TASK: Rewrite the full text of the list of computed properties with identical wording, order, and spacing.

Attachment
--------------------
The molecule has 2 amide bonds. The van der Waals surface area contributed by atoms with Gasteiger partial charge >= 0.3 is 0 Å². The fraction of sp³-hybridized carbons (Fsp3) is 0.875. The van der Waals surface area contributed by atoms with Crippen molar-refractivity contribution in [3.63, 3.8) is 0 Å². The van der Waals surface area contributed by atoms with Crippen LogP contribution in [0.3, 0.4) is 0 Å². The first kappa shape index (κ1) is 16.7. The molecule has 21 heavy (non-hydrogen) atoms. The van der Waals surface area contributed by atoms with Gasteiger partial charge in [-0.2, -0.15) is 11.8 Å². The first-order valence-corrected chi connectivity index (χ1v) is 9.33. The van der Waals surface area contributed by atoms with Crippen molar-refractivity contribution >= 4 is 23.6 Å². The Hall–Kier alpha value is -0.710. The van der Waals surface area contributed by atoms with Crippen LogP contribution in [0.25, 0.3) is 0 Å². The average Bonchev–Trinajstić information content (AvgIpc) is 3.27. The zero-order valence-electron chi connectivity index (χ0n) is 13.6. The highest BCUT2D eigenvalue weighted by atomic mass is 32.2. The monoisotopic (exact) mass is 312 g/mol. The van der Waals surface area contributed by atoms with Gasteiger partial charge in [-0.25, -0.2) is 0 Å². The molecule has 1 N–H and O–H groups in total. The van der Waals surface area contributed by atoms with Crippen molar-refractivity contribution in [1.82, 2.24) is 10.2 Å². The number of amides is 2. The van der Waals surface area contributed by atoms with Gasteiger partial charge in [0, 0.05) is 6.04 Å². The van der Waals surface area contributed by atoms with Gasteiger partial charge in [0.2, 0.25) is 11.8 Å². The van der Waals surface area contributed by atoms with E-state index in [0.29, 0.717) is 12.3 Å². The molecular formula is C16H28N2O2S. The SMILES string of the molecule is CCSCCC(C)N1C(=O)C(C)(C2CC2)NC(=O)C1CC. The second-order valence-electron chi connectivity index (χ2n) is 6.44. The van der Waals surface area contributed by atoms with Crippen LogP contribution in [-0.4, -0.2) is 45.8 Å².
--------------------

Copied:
The molecule has 2 amide bonds. The van der Waals surface area contributed by atoms with Gasteiger partial charge >= 0.3 is 0 Å². The fraction of sp³-hybridized carbons (Fsp3) is 0.875. The van der Waals surface area contributed by atoms with Crippen molar-refractivity contribution in [3.63, 3.8) is 0 Å². The van der Waals surface area contributed by atoms with Crippen LogP contribution in [0.3, 0.4) is 0 Å². The first kappa shape index (κ1) is 16.7. The molecule has 21 heavy (non-hydrogen) atoms. The van der Waals surface area contributed by atoms with Gasteiger partial charge in [-0.2, -0.15) is 11.8 Å². The first-order valence-corrected chi connectivity index (χ1v) is 9.33. The van der Waals surface area contributed by atoms with Crippen molar-refractivity contribution >= 4 is 23.6 Å². The Hall–Kier alpha value is -0.710. The van der Waals surface area contributed by atoms with Crippen LogP contribution in [0.25, 0.3) is 0 Å². The average Bonchev–Trinajstić information content (AvgIpc) is 3.27. The zero-order valence-electron chi connectivity index (χ0n) is 13.6. The highest BCUT2D eigenvalue weighted by atomic mass is 32.2. The monoisotopic (exact) mass is 312 g/mol. The van der Waals surface area contributed by atoms with Gasteiger partial charge in [-0.25, -0.2) is 0 Å². The molecule has 1 N–H and O–H groups in total. The van der Waals surface area contributed by atoms with Crippen molar-refractivity contribution in [1.82, 2.24) is 10.2 Å². The number of amides is 2. The van der Waals surface area contributed by atoms with Gasteiger partial charge in [0, 0.05) is 6.04 Å². The van der Waals surface area contributed by atoms with Gasteiger partial charge in [0.2, 0.25) is 11.8 Å². The van der Waals surface area contributed by atoms with E-state index in [0.29, 0.717) is 12.3 Å². The molecular formula is C16H28N2O2S. The SMILES string of the molecule is CCSCCC(C)N1C(=O)C(C)(C2CC2)NC(=O)C1CC. The second-order valence-electron chi connectivity index (χ2n) is 6.44. The van der Waals surface area contributed by atoms with Crippen LogP contribution in [-0.4, -0.2) is 45.8 Å².